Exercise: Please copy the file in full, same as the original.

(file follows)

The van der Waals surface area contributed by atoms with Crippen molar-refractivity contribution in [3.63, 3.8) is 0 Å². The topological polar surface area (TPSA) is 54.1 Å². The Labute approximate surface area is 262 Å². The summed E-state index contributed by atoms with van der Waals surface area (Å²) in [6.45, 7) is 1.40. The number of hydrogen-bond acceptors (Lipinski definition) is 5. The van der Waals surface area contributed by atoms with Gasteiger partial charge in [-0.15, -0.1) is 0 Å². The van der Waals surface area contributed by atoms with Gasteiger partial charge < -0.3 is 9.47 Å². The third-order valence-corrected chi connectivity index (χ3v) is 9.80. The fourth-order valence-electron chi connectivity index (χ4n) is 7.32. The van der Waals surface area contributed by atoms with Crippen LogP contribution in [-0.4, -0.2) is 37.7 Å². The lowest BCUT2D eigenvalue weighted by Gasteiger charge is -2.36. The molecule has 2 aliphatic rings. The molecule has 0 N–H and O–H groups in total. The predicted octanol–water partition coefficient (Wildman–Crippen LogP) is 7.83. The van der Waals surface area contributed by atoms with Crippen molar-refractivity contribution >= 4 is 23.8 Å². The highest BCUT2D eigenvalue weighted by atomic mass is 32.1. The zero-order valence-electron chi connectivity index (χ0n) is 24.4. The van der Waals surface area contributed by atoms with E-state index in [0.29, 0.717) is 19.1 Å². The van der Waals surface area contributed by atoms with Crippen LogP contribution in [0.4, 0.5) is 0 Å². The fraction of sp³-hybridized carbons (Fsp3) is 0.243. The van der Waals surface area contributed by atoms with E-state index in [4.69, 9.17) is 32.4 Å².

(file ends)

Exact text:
The van der Waals surface area contributed by atoms with Crippen molar-refractivity contribution in [3.63, 3.8) is 0 Å². The topological polar surface area (TPSA) is 54.1 Å². The Labute approximate surface area is 262 Å². The summed E-state index contributed by atoms with van der Waals surface area (Å²) in [6.45, 7) is 1.40. The number of hydrogen-bond acceptors (Lipinski definition) is 5. The van der Waals surface area contributed by atoms with Gasteiger partial charge in [-0.15, -0.1) is 0 Å². The van der Waals surface area contributed by atoms with Gasteiger partial charge < -0.3 is 9.47 Å². The third-order valence-corrected chi connectivity index (χ3v) is 9.80. The fourth-order valence-electron chi connectivity index (χ4n) is 7.32. The van der Waals surface area contributed by atoms with Crippen LogP contribution in [-0.4, -0.2) is 37.7 Å². The lowest BCUT2D eigenvalue weighted by Gasteiger charge is -2.36. The molecule has 2 aliphatic rings. The molecule has 0 N–H and O–H groups in total. The predicted octanol–water partition coefficient (Wildman–Crippen LogP) is 7.83. The van der Waals surface area contributed by atoms with Crippen molar-refractivity contribution >= 4 is 23.8 Å². The highest BCUT2D eigenvalue weighted by atomic mass is 32.1. The zero-order valence-electron chi connectivity index (χ0n) is 24.4. The van der Waals surface area contributed by atoms with E-state index in [0.29, 0.717) is 19.1 Å². The van der Waals surface area contributed by atoms with Crippen LogP contribution in [0.4, 0.5) is 0 Å². The fraction of sp³-hybridized carbons (Fsp3) is 0.243. The van der Waals surface area contributed by atoms with E-state index in [4.69, 9.17) is 32.4 Å².